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Study Science, Think Abstractly, Change the World | Bill Nye

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Published on May 23, 2017

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Taking individual steps to affect the course of climate change is valuable, but collective action is more essential. To get there, we must talk about climate change, says Bill Nye the Science Guy.

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BILL NYE

Bill Nye, scientist, engineer, comedian, author, and inventor, is a man with a mission: to help foster a scientifically literate society, to help people everywhere understand and appreciate the science that makes our world work. Making science entertaining and accessible is something Bill has been doing most of his life. In Seattle Nye began to combine his love of science with his flair for comedy, when he won the Steve Martin look-alike contest and developed dual careers as an engineer by day and a stand-up comic by night. Nye then quit his day engineering day job and made the transition to a night job as a comedy writer and performer on Seattle’s home-grown ensemble comedy show “Almost Live.” This is where “Bill Nye the Science Guy®” was born. The show appeared before Saturday Night Live and later on Comedy Central, originating at KING-TV, Seattle’s NBC affiliate. While working on the Science Guy show, Nye won seven national Emmy Awards for writing, performing, and producing. The show won 18 Emmys in five years. In between creating the shows, he wrote five children’s books about science, including his latest title, “Bill Nye’s Great Big Book of Tiny Germs.” Nye is the host of three currently-running television series. “The 100 Greatest Discoveries” airs on the Science Channel. “The Eyes of Nye” airs on PBS stations across the country.

Bill’s latest project is hosting a show on Planet Green called “Stuff Happens.” It’s about environmentally responsible choices that consumers can make as they go about their day and their shopping. Also, you’ll see Nye in his good-natured rivalry with his neighbor Ed Begley. They compete to see who can save the most energy and produce the smallest carbon footprint. Nye has 4,000 watts of solar power and a solar-boosted hot water system. There’s also the low water use garden and underground watering system. It’s fun for him; he’s an engineer with an energy conservation hobby. Nye is currently the Executive Director of The Planetary Society, the world’s largest space interest organization.




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TRANSCRIPT:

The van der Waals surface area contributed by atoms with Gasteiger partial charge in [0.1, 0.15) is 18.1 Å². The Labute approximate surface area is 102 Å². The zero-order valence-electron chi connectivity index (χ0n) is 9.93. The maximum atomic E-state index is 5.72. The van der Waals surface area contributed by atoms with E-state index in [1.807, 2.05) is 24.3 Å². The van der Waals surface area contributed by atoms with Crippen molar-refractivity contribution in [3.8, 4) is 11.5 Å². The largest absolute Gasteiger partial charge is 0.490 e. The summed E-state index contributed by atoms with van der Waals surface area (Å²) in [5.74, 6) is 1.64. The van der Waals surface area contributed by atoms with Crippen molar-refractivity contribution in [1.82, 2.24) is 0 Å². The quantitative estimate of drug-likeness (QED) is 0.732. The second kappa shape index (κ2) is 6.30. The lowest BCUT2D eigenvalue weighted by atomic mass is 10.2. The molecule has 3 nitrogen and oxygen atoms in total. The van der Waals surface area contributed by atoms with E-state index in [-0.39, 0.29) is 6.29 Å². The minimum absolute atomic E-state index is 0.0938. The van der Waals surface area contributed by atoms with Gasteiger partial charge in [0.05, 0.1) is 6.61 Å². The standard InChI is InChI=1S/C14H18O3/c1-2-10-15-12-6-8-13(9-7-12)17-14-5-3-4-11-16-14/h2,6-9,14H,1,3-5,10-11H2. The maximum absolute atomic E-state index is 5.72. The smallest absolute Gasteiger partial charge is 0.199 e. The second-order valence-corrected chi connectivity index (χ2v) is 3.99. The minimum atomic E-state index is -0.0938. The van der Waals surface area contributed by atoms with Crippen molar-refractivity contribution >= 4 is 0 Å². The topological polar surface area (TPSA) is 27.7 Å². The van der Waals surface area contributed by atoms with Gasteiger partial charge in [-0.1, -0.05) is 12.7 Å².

Bill Nye:  So people say to me Bill Nye, what can I do about climate change? And these days I acknowledge that not wasting water bottles, not throwing newspapers away, recycling, that’s all good and important. Driving less, driving smaller cars or more efficient cars, electric cars. But the main thing we can all do about climate change right now is talk about it. We just talk about climate change and raise awareness of it. Then the world’s biggest economy, the United States, might lead the world in addressing climate change, creating resources of renewable energy, wind and solar, most notably titled energy. Than we can export those technologies and change the world. So if I – since I believe that talking about it’s really important I talk about it all the time. And that’s – the more you think about it everybody – 97 percent of the world’s scientists – not 97 percent of some institute that somebody started in a remote part of the world and is making or releasing press releases. Ninety-seven percent of the scientists in the world are very concerned about climate change.


And you can look at the graphs. You can study the stuff for yourself. If nothing else do this. Wherever you live get access to the coldest temperature of each year for the last century. Unless you live in just very few places you will see the coldest temperature where you live is steadily increased. There’ll be some dips. There’ll be some ups but overall you’ll find it – and that’s just almost everybody who has Internet access can get those data that are available. And just look at that one thing and you’ll see the world’s getting warmer everybody. The ocean’s getting warmer so it’s getting bigger and those people are going to get displaced and we’re going to have to change our economy and where we do business. We’re going to be abandoning – heck there’s acres and acres of asphalt, roadways, copper plumbing. We’re going to be abandoning all that and it’s going to be expensive. So the sooner we get to work the better.

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